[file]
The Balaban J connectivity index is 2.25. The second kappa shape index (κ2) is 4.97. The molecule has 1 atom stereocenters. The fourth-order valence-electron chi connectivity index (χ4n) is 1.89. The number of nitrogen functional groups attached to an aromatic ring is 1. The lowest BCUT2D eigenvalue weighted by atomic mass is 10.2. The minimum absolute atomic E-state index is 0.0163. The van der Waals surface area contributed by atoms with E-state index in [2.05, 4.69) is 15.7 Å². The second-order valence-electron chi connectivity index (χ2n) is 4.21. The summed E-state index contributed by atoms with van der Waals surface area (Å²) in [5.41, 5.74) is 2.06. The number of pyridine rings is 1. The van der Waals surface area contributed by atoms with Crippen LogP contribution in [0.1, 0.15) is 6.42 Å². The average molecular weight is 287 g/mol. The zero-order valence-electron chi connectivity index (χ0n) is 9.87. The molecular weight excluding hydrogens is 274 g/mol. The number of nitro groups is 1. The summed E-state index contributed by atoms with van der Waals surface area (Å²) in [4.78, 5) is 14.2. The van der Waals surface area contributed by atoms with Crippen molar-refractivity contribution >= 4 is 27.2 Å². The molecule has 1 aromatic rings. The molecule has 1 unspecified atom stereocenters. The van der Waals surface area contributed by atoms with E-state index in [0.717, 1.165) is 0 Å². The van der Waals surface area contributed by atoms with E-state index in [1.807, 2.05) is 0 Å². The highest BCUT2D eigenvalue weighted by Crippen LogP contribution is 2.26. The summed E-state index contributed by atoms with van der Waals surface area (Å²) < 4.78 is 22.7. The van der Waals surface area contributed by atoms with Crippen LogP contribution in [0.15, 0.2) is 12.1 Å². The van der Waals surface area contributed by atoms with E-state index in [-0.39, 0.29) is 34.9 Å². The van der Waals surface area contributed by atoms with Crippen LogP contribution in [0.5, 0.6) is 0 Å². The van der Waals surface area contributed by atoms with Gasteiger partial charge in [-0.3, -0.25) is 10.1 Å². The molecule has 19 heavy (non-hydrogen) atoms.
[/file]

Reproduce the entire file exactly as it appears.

The Balaban J connectivity index is 2.25. The second kappa shape index (κ2) is 4.97. The molecule has 1 atom stereocenters. The fourth-order valence-electron chi connectivity index (χ4n) is 1.89. The number of nitrogen functional groups attached to an aromatic ring is 1. The lowest BCUT2D eigenvalue weighted by atomic mass is 10.2. The minimum absolute atomic E-state index is 0.0163. The van der Waals surface area contributed by atoms with E-state index in [2.05, 4.69) is 15.7 Å². The second-order valence-electron chi connectivity index (χ2n) is 4.21. The summed E-state index contributed by atoms with van der Waals surface area (Å²) in [5.41, 5.74) is 2.06. The number of pyridine rings is 1. The van der Waals surface area contributed by atoms with Crippen LogP contribution in [0.1, 0.15) is 6.42 Å². The average molecular weight is 287 g/mol. The zero-order valence-electron chi connectivity index (χ0n) is 9.87. The molecular weight excluding hydrogens is 274 g/mol. The number of nitro groups is 1. The summed E-state index contributed by atoms with van der Waals surface area (Å²) in [4.78, 5) is 14.2. The van der Waals surface area contributed by atoms with Crippen molar-refractivity contribution >= 4 is 27.2 Å². The molecule has 1 aromatic rings. The molecule has 1 unspecified atom stereocenters. The van der Waals surface area contributed by atoms with E-state index in [0.717, 1.165) is 0 Å². The van der Waals surface area contributed by atoms with E-state index in [1.807, 2.05) is 0 Å². The highest BCUT2D eigenvalue weighted by Crippen LogP contribution is 2.26. The summed E-state index contributed by atoms with van der Waals surface area (Å²) < 4.78 is 22.7. The van der Waals surface area contributed by atoms with Crippen LogP contribution in [0.15, 0.2) is 12.1 Å². The van der Waals surface area contributed by atoms with E-state index in [-0.39, 0.29) is 34.9 Å². The van der Waals surface area contributed by atoms with Crippen LogP contribution in [0.5, 0.6) is 0 Å². The van der Waals surface area contributed by atoms with Gasteiger partial charge in [-0.3, -0.25) is 10.1 Å². The molecule has 19 heavy (non-hydrogen) atoms.